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Micromotion between dental implant and bony socket may occur in immediate-loading scenarios. Excessive micromotion surpassing an estimated threshold of approximately 150 μm may result in fibrous encapsulation instead of osseointegration of the implant. As finite element analysis (FEA) has been applied in this field, it was the aim of this study to evaluate the effect of implant-related variables and modeling parameters on simulating micromotion phenomena. Three-dimensional FEA models representing a dental implant within a bony socket were constructed and used for evaluating micromotion (global displacement) and stress transfer (von Mises equivalent stress) at the implant-bone interface when static loads were applied. A parametric study was conducted altering implant geometry (cylinder, screw), direction of loading (axial, horizontal), healing status (immediate implant, osseointegrated implant), and contact type between implant and bone (friction free, friction, rigid). Adding threads to a cylindrically shaped implant as well as changing the contact type between implant and bone from friction free to rigid led to a reduction of implant displacement. On the other hand, reducing the elastic modulus of bone for simulating an immediate implant caused a substantial increase in displacement of the implant. Altering the direction of loading from axial to horizontal caused a change in loading patterns from uniform loading surrounding the whole implant to localized loading in the cervical area. Implant-related and bone-related factors determine the degree of micromotion of a dental implant during the healing phase, which should be considered when choosing a loading protocol.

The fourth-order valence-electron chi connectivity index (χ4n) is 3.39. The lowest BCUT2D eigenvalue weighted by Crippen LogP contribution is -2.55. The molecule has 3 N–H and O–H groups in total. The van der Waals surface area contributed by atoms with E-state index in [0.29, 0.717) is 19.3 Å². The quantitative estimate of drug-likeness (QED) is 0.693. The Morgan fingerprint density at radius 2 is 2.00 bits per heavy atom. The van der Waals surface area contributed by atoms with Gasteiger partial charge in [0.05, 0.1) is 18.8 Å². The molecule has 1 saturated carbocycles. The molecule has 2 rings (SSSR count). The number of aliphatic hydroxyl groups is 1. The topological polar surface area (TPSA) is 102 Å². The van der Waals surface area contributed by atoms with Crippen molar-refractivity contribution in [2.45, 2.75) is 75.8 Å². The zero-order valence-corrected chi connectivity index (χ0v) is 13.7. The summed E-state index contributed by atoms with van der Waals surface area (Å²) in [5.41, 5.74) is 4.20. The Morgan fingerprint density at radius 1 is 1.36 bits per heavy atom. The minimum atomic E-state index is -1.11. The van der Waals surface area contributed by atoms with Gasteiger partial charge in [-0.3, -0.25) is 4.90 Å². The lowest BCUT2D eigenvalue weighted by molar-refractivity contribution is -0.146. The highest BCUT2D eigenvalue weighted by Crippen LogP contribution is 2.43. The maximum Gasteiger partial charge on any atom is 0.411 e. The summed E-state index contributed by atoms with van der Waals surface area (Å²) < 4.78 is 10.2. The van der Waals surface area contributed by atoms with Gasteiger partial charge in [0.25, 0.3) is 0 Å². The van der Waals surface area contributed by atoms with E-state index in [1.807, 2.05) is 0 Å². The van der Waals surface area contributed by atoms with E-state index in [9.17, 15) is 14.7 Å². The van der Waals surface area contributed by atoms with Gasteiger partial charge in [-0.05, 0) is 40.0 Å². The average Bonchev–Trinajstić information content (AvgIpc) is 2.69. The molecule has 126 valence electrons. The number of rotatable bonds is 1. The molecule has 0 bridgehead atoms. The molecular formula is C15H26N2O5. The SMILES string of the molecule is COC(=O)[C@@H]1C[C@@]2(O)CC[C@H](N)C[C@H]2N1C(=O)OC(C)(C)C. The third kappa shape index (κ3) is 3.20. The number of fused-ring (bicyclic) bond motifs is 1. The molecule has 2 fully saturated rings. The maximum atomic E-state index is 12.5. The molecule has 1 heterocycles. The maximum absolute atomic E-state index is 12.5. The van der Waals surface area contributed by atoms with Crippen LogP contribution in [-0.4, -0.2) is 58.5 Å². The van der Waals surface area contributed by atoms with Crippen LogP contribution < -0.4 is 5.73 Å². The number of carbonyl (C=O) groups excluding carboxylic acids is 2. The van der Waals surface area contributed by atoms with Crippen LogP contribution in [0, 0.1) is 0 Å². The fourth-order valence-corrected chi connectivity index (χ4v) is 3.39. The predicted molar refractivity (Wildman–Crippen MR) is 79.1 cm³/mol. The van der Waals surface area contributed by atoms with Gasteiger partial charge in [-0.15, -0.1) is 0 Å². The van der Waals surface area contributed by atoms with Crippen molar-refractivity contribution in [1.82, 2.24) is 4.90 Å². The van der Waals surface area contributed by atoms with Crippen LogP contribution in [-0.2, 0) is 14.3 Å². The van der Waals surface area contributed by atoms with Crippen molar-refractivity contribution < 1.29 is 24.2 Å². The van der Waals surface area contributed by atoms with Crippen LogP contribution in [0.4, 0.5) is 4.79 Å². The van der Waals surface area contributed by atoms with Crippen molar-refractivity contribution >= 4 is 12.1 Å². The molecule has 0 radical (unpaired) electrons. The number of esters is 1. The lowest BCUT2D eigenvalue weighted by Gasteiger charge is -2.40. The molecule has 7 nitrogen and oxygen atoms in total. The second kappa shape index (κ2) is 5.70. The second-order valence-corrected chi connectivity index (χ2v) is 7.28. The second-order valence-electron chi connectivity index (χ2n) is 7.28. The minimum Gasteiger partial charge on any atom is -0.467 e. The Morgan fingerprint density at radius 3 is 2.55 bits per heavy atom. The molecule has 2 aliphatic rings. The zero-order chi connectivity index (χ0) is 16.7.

Werner Winter, Daniel Klein, Matthias Karl. Effect of model parameters on finite element analysis of micromotions in implant dentistry. The Journal of oral implantology. 2013 Feb;39(1):23-9

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PMID: 23402356

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